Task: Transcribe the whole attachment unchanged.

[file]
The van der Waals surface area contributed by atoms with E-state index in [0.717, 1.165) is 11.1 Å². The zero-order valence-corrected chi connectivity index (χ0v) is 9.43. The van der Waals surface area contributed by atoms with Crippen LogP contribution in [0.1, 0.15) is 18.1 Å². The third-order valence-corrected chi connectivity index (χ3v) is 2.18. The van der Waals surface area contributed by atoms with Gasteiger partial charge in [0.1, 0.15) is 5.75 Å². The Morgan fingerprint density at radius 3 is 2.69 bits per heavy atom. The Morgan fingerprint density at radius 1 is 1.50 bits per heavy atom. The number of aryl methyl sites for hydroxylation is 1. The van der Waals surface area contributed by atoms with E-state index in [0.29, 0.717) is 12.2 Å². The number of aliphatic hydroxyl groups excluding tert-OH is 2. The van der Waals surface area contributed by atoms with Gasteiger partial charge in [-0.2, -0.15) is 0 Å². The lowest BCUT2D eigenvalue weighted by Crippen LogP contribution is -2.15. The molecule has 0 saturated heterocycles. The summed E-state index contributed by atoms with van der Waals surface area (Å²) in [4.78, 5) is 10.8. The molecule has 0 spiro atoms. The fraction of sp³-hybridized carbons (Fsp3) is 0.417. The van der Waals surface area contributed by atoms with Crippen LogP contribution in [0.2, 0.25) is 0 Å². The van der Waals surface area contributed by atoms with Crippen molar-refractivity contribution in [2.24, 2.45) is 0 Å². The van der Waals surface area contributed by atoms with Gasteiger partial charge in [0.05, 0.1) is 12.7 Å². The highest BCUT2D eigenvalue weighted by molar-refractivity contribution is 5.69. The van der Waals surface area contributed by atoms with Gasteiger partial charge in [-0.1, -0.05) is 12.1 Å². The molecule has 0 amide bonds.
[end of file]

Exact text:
The van der Waals surface area contributed by atoms with E-state index in [0.717, 1.165) is 11.1 Å². The zero-order valence-corrected chi connectivity index (χ0v) is 9.43. The van der Waals surface area contributed by atoms with Crippen LogP contribution in [0.1, 0.15) is 18.1 Å². The third-order valence-corrected chi connectivity index (χ3v) is 2.18. The van der Waals surface area contributed by atoms with Gasteiger partial charge in [0.1, 0.15) is 5.75 Å². The Morgan fingerprint density at radius 3 is 2.69 bits per heavy atom. The Morgan fingerprint density at radius 1 is 1.50 bits per heavy atom. The number of aryl methyl sites for hydroxylation is 1. The van der Waals surface area contributed by atoms with E-state index in [0.29, 0.717) is 12.2 Å². The number of aliphatic hydroxyl groups excluding tert-OH is 2. The van der Waals surface area contributed by atoms with Gasteiger partial charge in [-0.2, -0.15) is 0 Å². The lowest BCUT2D eigenvalue weighted by Crippen LogP contribution is -2.15. The molecule has 0 saturated heterocycles. The summed E-state index contributed by atoms with van der Waals surface area (Å²) in [4.78, 5) is 10.8. The molecule has 0 spiro atoms. The fraction of sp³-hybridized carbons (Fsp3) is 0.417. The van der Waals surface area contributed by atoms with Crippen LogP contribution in [0.2, 0.25) is 0 Å². The van der Waals surface area contributed by atoms with Crippen molar-refractivity contribution in [2.24, 2.45) is 0 Å². The van der Waals surface area contributed by atoms with Gasteiger partial charge in [0.05, 0.1) is 12.7 Å². The highest BCUT2D eigenvalue weighted by molar-refractivity contribution is 5.69. The van der Waals surface area contributed by atoms with Gasteiger partial charge in [-0.1, -0.05) is 12.1 Å². The molecule has 0 amide bonds.